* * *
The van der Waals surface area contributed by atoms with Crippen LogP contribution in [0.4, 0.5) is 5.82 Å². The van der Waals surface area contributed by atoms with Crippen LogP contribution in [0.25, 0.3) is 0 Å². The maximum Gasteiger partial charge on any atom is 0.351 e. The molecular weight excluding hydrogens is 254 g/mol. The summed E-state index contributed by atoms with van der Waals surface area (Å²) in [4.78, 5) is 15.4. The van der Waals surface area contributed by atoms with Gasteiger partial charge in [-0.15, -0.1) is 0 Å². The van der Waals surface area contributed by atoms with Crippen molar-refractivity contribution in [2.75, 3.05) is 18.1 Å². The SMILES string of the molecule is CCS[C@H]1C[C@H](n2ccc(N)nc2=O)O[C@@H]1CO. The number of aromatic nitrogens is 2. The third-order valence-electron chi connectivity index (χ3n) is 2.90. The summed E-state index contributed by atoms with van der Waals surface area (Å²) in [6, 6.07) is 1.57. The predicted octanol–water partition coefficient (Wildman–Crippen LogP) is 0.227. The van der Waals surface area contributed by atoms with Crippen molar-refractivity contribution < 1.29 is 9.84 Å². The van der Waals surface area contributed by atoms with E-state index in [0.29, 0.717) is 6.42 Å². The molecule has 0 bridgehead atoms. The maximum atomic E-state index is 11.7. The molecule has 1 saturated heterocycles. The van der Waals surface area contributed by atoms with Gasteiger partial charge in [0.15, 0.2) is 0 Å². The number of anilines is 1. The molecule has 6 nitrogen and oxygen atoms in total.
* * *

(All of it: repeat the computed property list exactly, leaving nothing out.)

The van der Waals surface area contributed by atoms with Crippen LogP contribution in [0.4, 0.5) is 5.82 Å². The van der Waals surface area contributed by atoms with Crippen LogP contribution in [0.25, 0.3) is 0 Å². The maximum Gasteiger partial charge on any atom is 0.351 e. The molecular weight excluding hydrogens is 254 g/mol. The summed E-state index contributed by atoms with van der Waals surface area (Å²) in [4.78, 5) is 15.4. The van der Waals surface area contributed by atoms with Gasteiger partial charge in [-0.15, -0.1) is 0 Å². The van der Waals surface area contributed by atoms with Crippen molar-refractivity contribution in [2.75, 3.05) is 18.1 Å². The SMILES string of the molecule is CCS[C@H]1C[C@H](n2ccc(N)nc2=O)O[C@@H]1CO. The number of aromatic nitrogens is 2. The third-order valence-electron chi connectivity index (χ3n) is 2.90. The summed E-state index contributed by atoms with van der Waals surface area (Å²) in [6, 6.07) is 1.57. The predicted octanol–water partition coefficient (Wildman–Crippen LogP) is 0.227. The van der Waals surface area contributed by atoms with Crippen molar-refractivity contribution < 1.29 is 9.84 Å². The van der Waals surface area contributed by atoms with E-state index in [0.29, 0.717) is 6.42 Å². The molecule has 0 bridgehead atoms. The maximum atomic E-state index is 11.7. The molecule has 1 saturated heterocycles. The van der Waals surface area contributed by atoms with Gasteiger partial charge in [0.15, 0.2) is 0 Å². The number of anilines is 1. The molecule has 6 nitrogen and oxygen atoms in total.